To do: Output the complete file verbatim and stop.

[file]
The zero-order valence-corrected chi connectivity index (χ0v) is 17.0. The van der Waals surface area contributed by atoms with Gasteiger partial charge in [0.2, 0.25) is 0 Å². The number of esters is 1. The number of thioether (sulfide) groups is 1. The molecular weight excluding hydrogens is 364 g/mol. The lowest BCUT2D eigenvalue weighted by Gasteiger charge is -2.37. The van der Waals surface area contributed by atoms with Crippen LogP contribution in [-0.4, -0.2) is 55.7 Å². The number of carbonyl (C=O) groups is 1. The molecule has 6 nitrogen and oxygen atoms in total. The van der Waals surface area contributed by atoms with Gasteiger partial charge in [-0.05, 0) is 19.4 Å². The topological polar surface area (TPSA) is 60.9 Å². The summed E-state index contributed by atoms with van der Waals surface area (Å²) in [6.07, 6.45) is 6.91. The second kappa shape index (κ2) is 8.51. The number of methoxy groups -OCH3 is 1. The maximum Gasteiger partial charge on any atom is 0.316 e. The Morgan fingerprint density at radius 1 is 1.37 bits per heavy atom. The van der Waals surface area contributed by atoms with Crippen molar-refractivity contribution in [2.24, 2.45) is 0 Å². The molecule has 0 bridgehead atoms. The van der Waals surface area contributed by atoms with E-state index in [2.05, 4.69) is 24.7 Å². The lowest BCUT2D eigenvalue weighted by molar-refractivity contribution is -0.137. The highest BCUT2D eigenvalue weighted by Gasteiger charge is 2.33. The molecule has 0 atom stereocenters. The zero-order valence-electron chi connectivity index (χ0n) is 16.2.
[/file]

The zero-order valence-corrected chi connectivity index (χ0v) is 17.0. The van der Waals surface area contributed by atoms with Gasteiger partial charge in [0.2, 0.25) is 0 Å². The number of esters is 1. The number of thioether (sulfide) groups is 1. The molecular weight excluding hydrogens is 364 g/mol. The lowest BCUT2D eigenvalue weighted by Gasteiger charge is -2.37. The van der Waals surface area contributed by atoms with Crippen LogP contribution in [-0.4, -0.2) is 55.7 Å². The number of carbonyl (C=O) groups is 1. The molecule has 6 nitrogen and oxygen atoms in total. The van der Waals surface area contributed by atoms with Gasteiger partial charge in [-0.05, 0) is 19.4 Å². The topological polar surface area (TPSA) is 60.9 Å². The summed E-state index contributed by atoms with van der Waals surface area (Å²) in [6.07, 6.45) is 6.91. The second kappa shape index (κ2) is 8.51. The number of methoxy groups -OCH3 is 1. The maximum Gasteiger partial charge on any atom is 0.316 e. The Morgan fingerprint density at radius 1 is 1.37 bits per heavy atom. The van der Waals surface area contributed by atoms with Crippen molar-refractivity contribution in [2.24, 2.45) is 0 Å². The molecule has 0 bridgehead atoms. The van der Waals surface area contributed by atoms with E-state index in [2.05, 4.69) is 24.7 Å². The lowest BCUT2D eigenvalue weighted by molar-refractivity contribution is -0.137. The highest BCUT2D eigenvalue weighted by Gasteiger charge is 2.33. The molecule has 0 atom stereocenters. The zero-order valence-electron chi connectivity index (χ0n) is 16.2.